Just read Xinhua's report dated December 21, 2012: 'The military (read Xi) declared that receptions for high-ranking officers will no longer feature liquor or luxury banquets. The receptions will also be free of welcome banners, red carpets, floral arrangements, formations of soldiers, performances and souvenirs, according to ten regulations drawn up by the Central Military Commission.'

The Chinese news agency further elaborates: 'The ten regulations state that speakers at meetings should avoid empty talk, while commission officials will not be allowed to attend ribbon-cutting and cornerstone-laying ceremonies, celebrations or seminars unless they have received approval.'

That is not all for the poor (or rich) generals; officials are also required to discipline their spouses, children and subordinates and make sure they do not take bribes.

The South China Morning Post also reported that Xi, China's commander-in-chief, issued an order, making the lives of Chinese generals and senior officers even tougher. Some of them will 'have to serve as the lowest-ranking soldiers for at least two weeks per year.' Apparently President Xi wants to 'shake up the military and boost morale.'

To cancel the banquets, the bribes and then force senior officers to live with jawans might be too much to swallow for certain generals.

The Hong Kong newspaper explains: 'It dictates that officers with the rank of lieutenant colonel or above must serve as privates -- the lowest-ranking soldier -- for not less than 15 days. Generals and officers will have to live, eat and serve with junior soldiers during the period.'

The periodicity of the 'training' for senior-most officers is even detailed: 'Leaders of regiment and brigade-level units have to serve on the front line once every three years. Division and army-level commanders must serve once every four years. Top leaders from army headquarters and military districts will do so once every five years.'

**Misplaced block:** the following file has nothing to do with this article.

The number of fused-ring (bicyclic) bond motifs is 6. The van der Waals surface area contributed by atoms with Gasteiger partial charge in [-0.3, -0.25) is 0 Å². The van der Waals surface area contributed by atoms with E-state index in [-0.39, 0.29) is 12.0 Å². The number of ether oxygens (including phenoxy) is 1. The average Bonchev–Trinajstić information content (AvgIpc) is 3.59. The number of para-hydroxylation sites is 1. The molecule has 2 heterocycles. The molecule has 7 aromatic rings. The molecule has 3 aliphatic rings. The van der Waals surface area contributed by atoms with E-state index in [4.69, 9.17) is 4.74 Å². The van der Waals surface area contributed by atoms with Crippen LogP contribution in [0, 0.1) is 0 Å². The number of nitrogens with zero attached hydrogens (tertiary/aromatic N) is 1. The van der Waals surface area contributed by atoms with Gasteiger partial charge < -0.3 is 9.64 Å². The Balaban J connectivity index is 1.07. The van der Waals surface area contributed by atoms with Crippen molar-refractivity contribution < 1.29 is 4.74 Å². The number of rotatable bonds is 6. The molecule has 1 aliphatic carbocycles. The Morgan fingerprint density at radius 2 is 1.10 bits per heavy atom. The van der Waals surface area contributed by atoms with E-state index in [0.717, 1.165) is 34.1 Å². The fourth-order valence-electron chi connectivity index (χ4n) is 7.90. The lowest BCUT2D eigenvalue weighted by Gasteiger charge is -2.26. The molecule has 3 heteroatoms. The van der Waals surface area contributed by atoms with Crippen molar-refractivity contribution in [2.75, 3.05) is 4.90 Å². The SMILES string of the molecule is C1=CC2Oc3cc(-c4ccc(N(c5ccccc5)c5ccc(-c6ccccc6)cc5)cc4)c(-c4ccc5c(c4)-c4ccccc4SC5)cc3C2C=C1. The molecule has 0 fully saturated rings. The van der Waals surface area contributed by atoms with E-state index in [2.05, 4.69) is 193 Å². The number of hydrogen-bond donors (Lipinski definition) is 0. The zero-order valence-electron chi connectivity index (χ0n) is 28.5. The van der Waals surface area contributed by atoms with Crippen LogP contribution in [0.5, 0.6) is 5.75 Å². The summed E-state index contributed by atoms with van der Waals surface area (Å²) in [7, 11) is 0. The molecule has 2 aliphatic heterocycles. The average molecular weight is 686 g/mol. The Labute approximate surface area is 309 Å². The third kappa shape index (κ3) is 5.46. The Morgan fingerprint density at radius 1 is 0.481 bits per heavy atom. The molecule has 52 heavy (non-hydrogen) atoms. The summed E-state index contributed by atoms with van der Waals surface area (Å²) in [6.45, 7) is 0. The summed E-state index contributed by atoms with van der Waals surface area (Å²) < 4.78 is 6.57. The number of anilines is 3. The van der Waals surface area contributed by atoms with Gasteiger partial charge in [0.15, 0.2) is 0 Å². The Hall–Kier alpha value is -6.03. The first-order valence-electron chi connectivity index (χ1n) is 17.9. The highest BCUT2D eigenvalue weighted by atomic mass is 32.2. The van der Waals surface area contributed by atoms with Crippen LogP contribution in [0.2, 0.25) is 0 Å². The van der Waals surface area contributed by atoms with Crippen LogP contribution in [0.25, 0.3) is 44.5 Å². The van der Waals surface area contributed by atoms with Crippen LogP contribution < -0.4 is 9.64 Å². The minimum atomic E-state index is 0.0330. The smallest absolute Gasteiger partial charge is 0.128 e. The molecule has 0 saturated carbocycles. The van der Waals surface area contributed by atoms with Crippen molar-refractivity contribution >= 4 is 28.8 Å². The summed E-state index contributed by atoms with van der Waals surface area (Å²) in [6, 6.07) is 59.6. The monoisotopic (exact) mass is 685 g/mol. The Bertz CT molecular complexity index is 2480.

Further horror, all military vehicles must be given new car plates and blacklisted sedans include Mercedes-Benz, BMW, Lincoln, Cadillac, Bentley, Jaguar and Porsche and a few others. In other words, the Great Proletarian Revolution of the PLA!

One can imagine the resentment in the senior levels of the PLA; for some generals, it looks more like a Nightmare than a Dream.

Antony Wong Dong, a Macau-based veteran military expert told The South China Morning Post: 'The lack of discipline, the rampant corruption and the gap between the officers and soldiers are so commonplace, it has compromised the battle-effectiveness of the PLA. Many generals and senior officers today have never experienced hardship. They are promoted to their position because of their connections or other reasons.'

Xi several times said he wanted the PLA to be ready for any situation; by opening a new front against India, some generals temporarily diverted the leadership's attention from the 'reforms.'

This would explain why the Indian prime minister kept speaking about 'an isolated incident.' It is not 'isolated' because the intrusions occurred at one 'isolated' location along the LAC. It is 'isolated' for Beijing, because this particular 'intrusion' did not have the blessings of all in the Middle Kingdom.

This would explain that the PLA official Web site, while daily commenting on the conflict with Japan in the East China Sea, has never mentioned the DBO incident.

Could 'isolated' and frustrated generals have decided to teach India a lesson and sink Xi's 'world dream'?

It is possible as several generals would not mind to open a new front, first for pecuniary reasons.

Willy Lam in an article in China Brief says: 'Moreover, the PLA top brass seems keen on interpreting the China Dream in such a way as to justify its lobbying for more economic resources and a greater say in national affairs.'

Lam quotes a PLA Daily editorial indicating that the defence forces would 'struggle hard for the fulfillment of the dream of a strong China and a strong army.'

Some generals today propound the theory that 'boosting national defence construction can only give a significant push to economic and social development.' A dangerous game, if China wants to walk 'on the road to peace.'

That could explain that Beijing decided to withdraw from DBO without too much fuss. It is also true that Beijing has been surprised by the strong public reaction in India and the readiness of many to take on the mighty Dragon.

The leadership probably realised that it is better to save face than to see Chinese Premier Li Keqiang's visit to New Delhi later this month cancelled, with all possible implications.

The generals may have been politely 'convinced' to return to their barracks for now. The Chinese Dream has to go on.

Image: Chinese President Xi Jinping at the Kremlin in March. Photograph: Maxim Shemetov/Reuters